This title was first published in 2003. Based on psychological research, auditing studies have focused on 'belief revision' as a way of understanding how auditors evaluate evidence. Moreover a belief revision process is consistent with US auditing standards. UK standards on the other hand do not appear to give guidance on the process to follow when evaluating evidence. Research in the US indicates that auditors do in fact follow a belief revision process in accordance with US standards. Employing survey research (based on personal interviews with a number of experienced UK auditors) this book demonstrates how auditors prefer to be described as following the open mind approach. Building on the findings of the interviews the book then describes an experimental study to investigate the differences between the belief revision and open mind approaches in terms of their effect on the efficiency and effectiveness of the audit process. The book concludes that the belief revision approach would improve the efficiency of the audit process without affecting its effectiveness or outcomes.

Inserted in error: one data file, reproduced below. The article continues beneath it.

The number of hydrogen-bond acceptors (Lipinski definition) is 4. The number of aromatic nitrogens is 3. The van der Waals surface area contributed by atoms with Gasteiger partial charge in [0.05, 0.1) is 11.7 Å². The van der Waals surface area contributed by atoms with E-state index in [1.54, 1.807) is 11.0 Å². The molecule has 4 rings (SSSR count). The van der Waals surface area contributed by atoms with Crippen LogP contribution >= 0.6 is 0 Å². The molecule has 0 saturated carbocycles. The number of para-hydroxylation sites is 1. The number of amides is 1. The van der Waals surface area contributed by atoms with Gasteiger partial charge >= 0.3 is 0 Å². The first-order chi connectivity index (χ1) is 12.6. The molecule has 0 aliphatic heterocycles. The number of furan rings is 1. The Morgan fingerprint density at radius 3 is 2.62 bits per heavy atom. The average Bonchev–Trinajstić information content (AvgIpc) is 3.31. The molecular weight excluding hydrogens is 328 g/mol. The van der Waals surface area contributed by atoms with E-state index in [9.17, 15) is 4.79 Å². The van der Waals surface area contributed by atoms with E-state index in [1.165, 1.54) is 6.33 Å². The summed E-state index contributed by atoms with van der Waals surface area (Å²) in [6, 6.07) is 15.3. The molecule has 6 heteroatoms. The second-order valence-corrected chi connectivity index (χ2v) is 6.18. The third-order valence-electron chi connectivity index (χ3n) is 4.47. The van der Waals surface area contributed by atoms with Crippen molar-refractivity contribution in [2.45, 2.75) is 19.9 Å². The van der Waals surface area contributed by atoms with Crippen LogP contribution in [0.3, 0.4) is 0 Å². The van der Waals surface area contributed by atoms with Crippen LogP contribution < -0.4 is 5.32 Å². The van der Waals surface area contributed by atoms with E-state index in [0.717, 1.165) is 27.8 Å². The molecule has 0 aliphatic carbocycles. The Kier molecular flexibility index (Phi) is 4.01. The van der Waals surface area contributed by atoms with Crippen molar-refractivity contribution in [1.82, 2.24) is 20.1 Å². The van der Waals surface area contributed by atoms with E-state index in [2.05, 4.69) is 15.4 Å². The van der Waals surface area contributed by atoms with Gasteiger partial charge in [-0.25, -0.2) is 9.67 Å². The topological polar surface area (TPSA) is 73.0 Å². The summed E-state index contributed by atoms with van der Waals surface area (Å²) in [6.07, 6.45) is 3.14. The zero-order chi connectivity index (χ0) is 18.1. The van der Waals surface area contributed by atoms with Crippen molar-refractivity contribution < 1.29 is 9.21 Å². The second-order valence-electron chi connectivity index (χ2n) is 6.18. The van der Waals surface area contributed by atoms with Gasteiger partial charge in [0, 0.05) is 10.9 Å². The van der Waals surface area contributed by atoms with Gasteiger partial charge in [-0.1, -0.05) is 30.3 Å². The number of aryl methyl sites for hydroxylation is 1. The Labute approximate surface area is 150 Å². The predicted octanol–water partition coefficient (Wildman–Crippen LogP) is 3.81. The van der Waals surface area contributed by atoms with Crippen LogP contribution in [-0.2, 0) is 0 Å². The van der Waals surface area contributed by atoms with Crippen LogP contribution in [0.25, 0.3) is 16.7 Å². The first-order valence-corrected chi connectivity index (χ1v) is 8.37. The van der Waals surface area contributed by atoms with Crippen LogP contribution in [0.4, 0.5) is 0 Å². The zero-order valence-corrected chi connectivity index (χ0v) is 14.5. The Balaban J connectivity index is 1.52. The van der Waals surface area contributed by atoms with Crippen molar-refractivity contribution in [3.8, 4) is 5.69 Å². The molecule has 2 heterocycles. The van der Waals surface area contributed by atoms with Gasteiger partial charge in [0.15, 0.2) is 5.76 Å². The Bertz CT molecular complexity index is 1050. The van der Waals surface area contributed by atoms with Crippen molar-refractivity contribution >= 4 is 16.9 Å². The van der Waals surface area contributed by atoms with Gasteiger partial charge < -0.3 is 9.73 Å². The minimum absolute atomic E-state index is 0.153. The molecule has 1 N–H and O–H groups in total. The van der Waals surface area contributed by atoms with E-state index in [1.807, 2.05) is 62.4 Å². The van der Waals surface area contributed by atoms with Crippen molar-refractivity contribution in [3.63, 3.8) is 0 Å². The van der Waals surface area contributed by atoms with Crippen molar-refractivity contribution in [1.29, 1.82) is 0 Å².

Table of Contents
Contents: Introduction and overview; The belief-adjustment as a model of the belief revision approach; Factors affecting auditors' belief revisions; Empirical research design; Results of interviews: auditors' approaches in evaluating evidence; Results of interviews: factors affecting auditors' evaluation of evidence; Results of experiment; Discussion and conclusions; Bibliography; Appendices; Index.
'The gathering and evaluation of evidence lies at the heart of the audit process so this book will be of practical relevance to both the auditing and academic community. It provides a comprehensive overview of research into auditors' decision making and its implications for practitioners. The key contribution of this study arises from its UK context, most previous research having been carried out within the USA, and from its use of interviews to provide a rich inside view of issues involved in the decision-making process.' Dr Ursula Lucas, University of the West of England, UK